An archipelago off the north coast of European Russia, with the Barents Sea on the west and the Kara Sea on the east. It consists essentially of two large islands, a single continuation of the Urals, divided from one another by the narrow Matochkin Shar Strait, and separated from the mainland by the Karskiye Vorota Strait. The island pair points northward and curves to the east, culminating at Cape Zhelaniye, at about 77°N 79°E.

The Russian name Nóvaya Zemlyá means simply 'new land'. It was explored by the republic of Novgorod in the Middle Ages, and in 1596 was the object of a famous western European expedition by Barents: for a detailed account of it see Nova Zembla, the older anglicized form of the name.

In modern times it is best known as a nuclear testing region. The very small civilian population (104 families of Nenets reindeer herders) was largely evacuated in 1957. Between 1955 and 1990 there were 132 nuclear explosions, of which 42 were underground and three were small underwater ones. The largest atomic explosion ever, a yield of 58 megatons*, took place 3.5 km in the air over Novaya Zemlya on 23 October 1961**. See under Tsar Bomba, 'King of Bombs', for a fuller account.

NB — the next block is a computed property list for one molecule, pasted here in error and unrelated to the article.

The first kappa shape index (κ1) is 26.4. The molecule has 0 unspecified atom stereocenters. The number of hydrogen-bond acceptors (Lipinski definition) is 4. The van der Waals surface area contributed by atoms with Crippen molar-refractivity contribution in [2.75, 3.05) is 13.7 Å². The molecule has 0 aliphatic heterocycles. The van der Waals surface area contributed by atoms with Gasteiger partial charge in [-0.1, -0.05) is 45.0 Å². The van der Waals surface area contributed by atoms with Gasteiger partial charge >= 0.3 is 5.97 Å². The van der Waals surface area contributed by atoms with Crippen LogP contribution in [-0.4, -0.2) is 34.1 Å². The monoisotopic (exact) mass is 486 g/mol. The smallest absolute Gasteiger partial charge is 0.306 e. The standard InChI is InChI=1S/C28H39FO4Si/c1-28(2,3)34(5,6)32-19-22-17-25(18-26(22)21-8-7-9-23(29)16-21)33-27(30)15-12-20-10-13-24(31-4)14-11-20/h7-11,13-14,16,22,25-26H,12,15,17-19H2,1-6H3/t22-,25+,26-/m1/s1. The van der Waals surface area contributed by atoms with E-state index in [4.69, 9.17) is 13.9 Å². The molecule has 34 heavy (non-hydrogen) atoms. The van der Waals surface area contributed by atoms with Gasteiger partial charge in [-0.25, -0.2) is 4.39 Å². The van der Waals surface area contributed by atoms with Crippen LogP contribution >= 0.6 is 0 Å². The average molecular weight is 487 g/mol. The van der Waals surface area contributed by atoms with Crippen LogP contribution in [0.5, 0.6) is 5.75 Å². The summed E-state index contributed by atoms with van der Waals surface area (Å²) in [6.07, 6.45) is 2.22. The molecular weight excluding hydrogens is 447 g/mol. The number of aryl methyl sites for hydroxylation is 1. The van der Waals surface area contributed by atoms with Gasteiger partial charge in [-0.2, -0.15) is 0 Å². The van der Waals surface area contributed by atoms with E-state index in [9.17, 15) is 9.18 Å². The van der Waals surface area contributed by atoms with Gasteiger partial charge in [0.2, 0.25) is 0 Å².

The military personnel and families living there are reported to have the highest incidence of throat cancer in the world, and a rate of liver cancer ten times higher than in Russia proper.

A report that Russia might have conducted an unauthorized nuclear test on 16 August 1997 proved to be unfounded: the event detected was seismic and out at sea. Russia does still use the site for non-nuclear testing of its arsenal.

The Novaya Zemlya Effect is a mirage in which unusual atmospheric conditions channel the sun's light while it is still below the horizon, making it appear before it should, and in a distorted, flattened form. For pictures see

The Russian word zemlyá 'land' is related to the English words humus, chthonic, and chameleon, and possibly human and bridegroom. Humus is a Latin word for soil; one Greek word for earth is khthôn; and khamai-leôn is 'ground-lion'. They all go back to an anomalous proto-Indo-European word for 'earth', whose exact form cannot be reconstructed because of the unusual reflexes it has in various descendant languages: but something like *dhghom- or *ghdhom-. The descendant stems zem-, hum-, kham- all represent simplifications of the awkward cluster. If Latin homo comes from the earth, then that includes the Middle English gome 'man' who gained an R to become a bridegroom.

* or 50 Mt, or 190 Mt (8 x 1017 J) ... sigh

** or 30 October ... sigh

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